Like most people over the age of 30, I will never forget where I was on Tuesday, September 11, 2001.
It was going to be a typical day, although there was really nothing typical for a journalist.
I was at work in the office when Observer editor Mike Ryan drew my attention to a small television screen in the back room of our dig on Sara Road, telling me that a plane had just crashed into the World Trade Center.
And while I initially dismissed it as pilot error, that dismissal became absolute horror when a second plane slammed into the other tower and the nation was in turmoil.
That’s the kind of editor Ryan was – keeping his thumb on the pulse, not just of the city of vision, but of the nation itself. Often, he would come to work talking about what he heard on a treadmill at Defined Fitness, having chatted with the city’s early 21st century movers.
Ryan, whose health was declining, died on July 10, a day after his 81st birthday. Services will be held Tuesday at 10:30 a.m. at St. Thomas Aquinas Catholic Church, followed by a reception at the family home.
Genie Blair Ryan, his wife of 38 years, said her husband had been an advertising manager for Tucson newspapers “and when he went to work for Wick, they made him editor in Rio Rancho, and we moved here in January 1988.”
The Ryans and Rio Rancho were like another married couple.
“I think Mike was very passionate about the community and it kind of became the life of our whole family. We were very involved in that community,” she said. “I think there were 28,000 when we moved here, so we were here for a lot of the growth – and he loved it.
“He lived in Rio Rancho and the Observer. It was about what a community newspaper should be – part of the community,” she said. “And we got very involved in creating the school district, and it became a whole community thing. We were kind of all in this together.
“Mike and Genie, to me, will always be the Observer,“said former Rio Rancho police officer Steve Shaw.
That seems to be the general sentiment.
Tom Swisstack remembers meeting during his first term as mayor of the city.
“My first experience with the Observer it was during the campaign. Mike Ryan and staff have always been objective and looked at issues related to Rio Rancho, its growth and the surrounding communities,” he said. “When you have a local newspaper, you always wonder if it’s good to be biased one way or the other.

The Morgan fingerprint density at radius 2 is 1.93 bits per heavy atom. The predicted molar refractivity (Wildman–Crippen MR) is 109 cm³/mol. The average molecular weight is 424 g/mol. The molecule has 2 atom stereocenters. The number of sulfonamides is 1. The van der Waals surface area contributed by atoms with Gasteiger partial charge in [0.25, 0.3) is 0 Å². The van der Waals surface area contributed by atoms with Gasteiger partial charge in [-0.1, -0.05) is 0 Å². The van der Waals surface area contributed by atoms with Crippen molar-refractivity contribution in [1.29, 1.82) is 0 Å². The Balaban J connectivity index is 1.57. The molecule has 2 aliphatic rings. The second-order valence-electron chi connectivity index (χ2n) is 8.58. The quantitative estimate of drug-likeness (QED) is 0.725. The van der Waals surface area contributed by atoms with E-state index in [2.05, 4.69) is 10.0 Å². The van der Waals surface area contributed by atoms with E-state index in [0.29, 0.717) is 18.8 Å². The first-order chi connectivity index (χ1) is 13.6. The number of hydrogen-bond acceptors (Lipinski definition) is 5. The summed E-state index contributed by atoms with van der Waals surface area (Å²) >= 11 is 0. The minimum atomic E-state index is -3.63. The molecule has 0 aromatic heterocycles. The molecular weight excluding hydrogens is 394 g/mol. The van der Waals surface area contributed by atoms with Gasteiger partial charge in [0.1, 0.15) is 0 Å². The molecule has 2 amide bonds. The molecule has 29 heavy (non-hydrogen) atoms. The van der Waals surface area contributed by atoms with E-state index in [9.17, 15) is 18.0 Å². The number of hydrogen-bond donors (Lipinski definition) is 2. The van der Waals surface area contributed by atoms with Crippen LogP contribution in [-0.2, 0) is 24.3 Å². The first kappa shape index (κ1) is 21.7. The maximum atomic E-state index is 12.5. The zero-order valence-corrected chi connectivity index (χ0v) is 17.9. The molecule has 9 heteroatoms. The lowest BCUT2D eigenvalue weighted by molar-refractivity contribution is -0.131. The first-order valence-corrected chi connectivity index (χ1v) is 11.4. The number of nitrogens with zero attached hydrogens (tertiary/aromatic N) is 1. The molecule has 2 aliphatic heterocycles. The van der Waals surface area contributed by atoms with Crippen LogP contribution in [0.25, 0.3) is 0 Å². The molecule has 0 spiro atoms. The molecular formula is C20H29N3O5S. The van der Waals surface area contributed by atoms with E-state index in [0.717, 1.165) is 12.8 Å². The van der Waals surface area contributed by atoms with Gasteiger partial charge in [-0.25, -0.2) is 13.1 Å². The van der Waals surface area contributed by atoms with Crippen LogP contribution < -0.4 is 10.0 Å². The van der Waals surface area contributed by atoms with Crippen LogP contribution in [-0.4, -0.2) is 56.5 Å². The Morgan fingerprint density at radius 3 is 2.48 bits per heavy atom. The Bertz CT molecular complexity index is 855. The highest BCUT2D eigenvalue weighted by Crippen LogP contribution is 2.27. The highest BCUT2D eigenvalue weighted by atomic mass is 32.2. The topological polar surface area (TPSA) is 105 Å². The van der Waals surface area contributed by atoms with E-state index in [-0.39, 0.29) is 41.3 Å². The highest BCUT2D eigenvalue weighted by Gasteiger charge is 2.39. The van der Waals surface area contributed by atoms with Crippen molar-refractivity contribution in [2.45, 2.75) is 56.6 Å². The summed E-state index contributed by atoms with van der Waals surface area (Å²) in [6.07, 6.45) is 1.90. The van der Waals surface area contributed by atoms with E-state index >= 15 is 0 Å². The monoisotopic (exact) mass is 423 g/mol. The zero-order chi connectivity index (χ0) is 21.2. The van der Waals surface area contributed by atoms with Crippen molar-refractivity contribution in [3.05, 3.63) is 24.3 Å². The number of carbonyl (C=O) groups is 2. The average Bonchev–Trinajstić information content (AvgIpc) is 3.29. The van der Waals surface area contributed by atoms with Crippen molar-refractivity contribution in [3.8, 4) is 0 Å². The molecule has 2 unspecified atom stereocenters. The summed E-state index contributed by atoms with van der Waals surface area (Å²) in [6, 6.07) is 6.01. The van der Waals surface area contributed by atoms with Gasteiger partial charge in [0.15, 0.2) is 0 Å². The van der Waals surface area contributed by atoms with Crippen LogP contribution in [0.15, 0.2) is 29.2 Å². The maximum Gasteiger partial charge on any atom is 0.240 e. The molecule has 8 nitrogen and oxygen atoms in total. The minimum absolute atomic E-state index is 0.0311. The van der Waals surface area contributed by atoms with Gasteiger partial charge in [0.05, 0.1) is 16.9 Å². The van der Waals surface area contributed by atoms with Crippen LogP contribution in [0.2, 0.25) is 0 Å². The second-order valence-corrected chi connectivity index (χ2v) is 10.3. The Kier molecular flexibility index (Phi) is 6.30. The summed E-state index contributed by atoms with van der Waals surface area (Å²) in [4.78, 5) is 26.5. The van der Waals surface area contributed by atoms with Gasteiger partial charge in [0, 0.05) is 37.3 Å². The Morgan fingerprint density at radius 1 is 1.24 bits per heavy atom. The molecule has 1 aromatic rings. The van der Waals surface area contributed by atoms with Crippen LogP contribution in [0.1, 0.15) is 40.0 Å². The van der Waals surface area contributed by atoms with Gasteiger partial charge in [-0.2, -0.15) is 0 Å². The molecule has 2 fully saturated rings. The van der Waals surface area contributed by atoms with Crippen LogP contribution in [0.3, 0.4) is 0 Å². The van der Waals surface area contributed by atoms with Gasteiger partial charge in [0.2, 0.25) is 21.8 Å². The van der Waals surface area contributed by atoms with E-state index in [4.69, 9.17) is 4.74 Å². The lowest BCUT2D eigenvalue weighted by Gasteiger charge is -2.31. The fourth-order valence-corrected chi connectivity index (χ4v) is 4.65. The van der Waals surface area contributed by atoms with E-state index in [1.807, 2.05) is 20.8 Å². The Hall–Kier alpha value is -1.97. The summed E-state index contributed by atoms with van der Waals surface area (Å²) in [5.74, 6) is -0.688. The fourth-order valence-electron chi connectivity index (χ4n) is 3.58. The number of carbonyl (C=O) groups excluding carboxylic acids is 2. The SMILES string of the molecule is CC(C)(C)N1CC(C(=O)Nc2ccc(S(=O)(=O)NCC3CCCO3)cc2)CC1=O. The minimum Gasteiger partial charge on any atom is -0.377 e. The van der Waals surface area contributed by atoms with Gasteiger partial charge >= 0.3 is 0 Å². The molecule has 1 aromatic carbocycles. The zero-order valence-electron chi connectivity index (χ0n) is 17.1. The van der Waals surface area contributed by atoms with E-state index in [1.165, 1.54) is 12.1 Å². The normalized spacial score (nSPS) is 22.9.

“My heart always knew he was objective in his reporting, not editorial. He was a very nice person,” Swisstack added. “Many times it would be at his house and Genie for a social function, or run into them (in a restaurant) and we would still have a dialogue, about politics or the growth of the city.”
Former JCPenney call center manager Terry Hibler said after moving to Rio Rancho, his children and the Ryans’ son Christopher became friends.
“Mike and I quickly became friends. I got to know him pretty well, with my role in the chamber,” Hibler said. “Mike and I talked about everything from family to politics to religion, whatever. What I respect about Mike is what you see is what you get: a man of integrity, who listens well and who is intelligent.
“It broke my heart to hear the news,” said Hibler, a resident of McKinney, Texas. “We came over in April and sat down with him and Genie. I spoke to him on the phone, probably every month. He was one of my two or three best friends when I lived there, 22 or 23 years ago.
Susan Saunier, a Observer advertising, says he had the chance to work for 10 years for Ryan, “a real press man.
“He was so much a part of Rio Rancho that people often assumed he and Genie owned the newspaper,” she said. “He had an open door policy and welcomed anyone who wanted to come in to chat or complain.
“The office was a lively, inviting and bustling place to work, as it set the tone for community interaction with his newspaper. I can imagine him with his camera around his neck, going out to take a picture or shoveling snow into his suit,” Saunier said. “Every Christmas he made sure the paperboys threw a party because, he said, ‘We can all do our job, but without the paperboys, the newspapers don’t reach our readers. Mike really had ink in his veins, a phrase he taught me about all of us who work in print. He was a passionate man who loved his family, his faith, his community and the Observer.”
Sometimes being the editor of a newspaper could be bittersweet, but that didn’t matter to Ryan, who was eventually fired from his job by Wick Communications in July 2002 and replaced two months later by Shane Maddox.
“He wasn’t afraid to take a stand, so we dealt a lot with people who were mad at us,” Genie said. “He was involved in all kinds of organizations, but we also had a lot of fun. He fought for the things he cared about.
The three main things he treasured, she said, were “faith, family and community.”
Mike Ryan was also the instigator of the annual painting of a huge green clover in the early hours of each March 17 at Sara Road and Southern Road, “and he was very proud of it,” Genie said.
In addition to Genie and Christopher, he is also survived by his son, Tim, and daughter, Kellie Price, his children from a previous marriage and a large extended family.